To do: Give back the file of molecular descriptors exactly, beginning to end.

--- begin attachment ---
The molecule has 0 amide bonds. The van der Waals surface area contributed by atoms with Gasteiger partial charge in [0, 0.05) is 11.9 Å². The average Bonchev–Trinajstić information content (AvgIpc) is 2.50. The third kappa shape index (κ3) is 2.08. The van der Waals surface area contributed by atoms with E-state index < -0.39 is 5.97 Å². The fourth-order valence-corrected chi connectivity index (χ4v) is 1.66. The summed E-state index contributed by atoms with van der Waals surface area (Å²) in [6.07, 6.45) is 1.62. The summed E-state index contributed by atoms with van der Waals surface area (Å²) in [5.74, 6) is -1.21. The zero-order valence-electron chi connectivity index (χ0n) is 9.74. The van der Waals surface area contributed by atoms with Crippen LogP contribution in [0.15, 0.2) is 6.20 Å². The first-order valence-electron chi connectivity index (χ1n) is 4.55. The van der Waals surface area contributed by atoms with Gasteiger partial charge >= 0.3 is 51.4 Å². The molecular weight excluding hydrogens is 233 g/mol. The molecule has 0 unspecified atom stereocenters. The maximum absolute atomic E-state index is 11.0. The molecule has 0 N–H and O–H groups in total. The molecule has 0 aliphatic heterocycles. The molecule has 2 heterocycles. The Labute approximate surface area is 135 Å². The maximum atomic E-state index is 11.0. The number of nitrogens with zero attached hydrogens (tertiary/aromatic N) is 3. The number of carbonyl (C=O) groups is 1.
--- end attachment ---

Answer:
The molecule has 0 amide bonds. The van der Waals surface area contributed by atoms with Gasteiger partial charge in [0, 0.05) is 11.9 Å². The average Bonchev–Trinajstić information content (AvgIpc) is 2.50. The third kappa shape index (κ3) is 2.08. The van der Waals surface area contributed by atoms with E-state index < -0.39 is 5.97 Å². The fourth-order valence-corrected chi connectivity index (χ4v) is 1.66. The summed E-state index contributed by atoms with van der Waals surface area (Å²) in [6.07, 6.45) is 1.62. The summed E-state index contributed by atoms with van der Waals surface area (Å²) in [5.74, 6) is -1.21. The zero-order valence-electron chi connectivity index (χ0n) is 9.74. The van der Waals surface area contributed by atoms with Crippen LogP contribution in [0.15, 0.2) is 6.20 Å². The first-order valence-electron chi connectivity index (χ1n) is 4.55. The van der Waals surface area contributed by atoms with Gasteiger partial charge >= 0.3 is 51.4 Å². The molecular weight excluding hydrogens is 233 g/mol. The molecule has 0 unspecified atom stereocenters. The maximum absolute atomic E-state index is 11.0. The molecule has 0 N–H and O–H groups in total. The molecule has 0 aliphatic heterocycles. The molecule has 2 heterocycles. The Labute approximate surface area is 135 Å². The maximum atomic E-state index is 11.0. The number of nitrogens with zero attached hydrogens (tertiary/aromatic N) is 3. The number of carbonyl (C=O) groups is 1.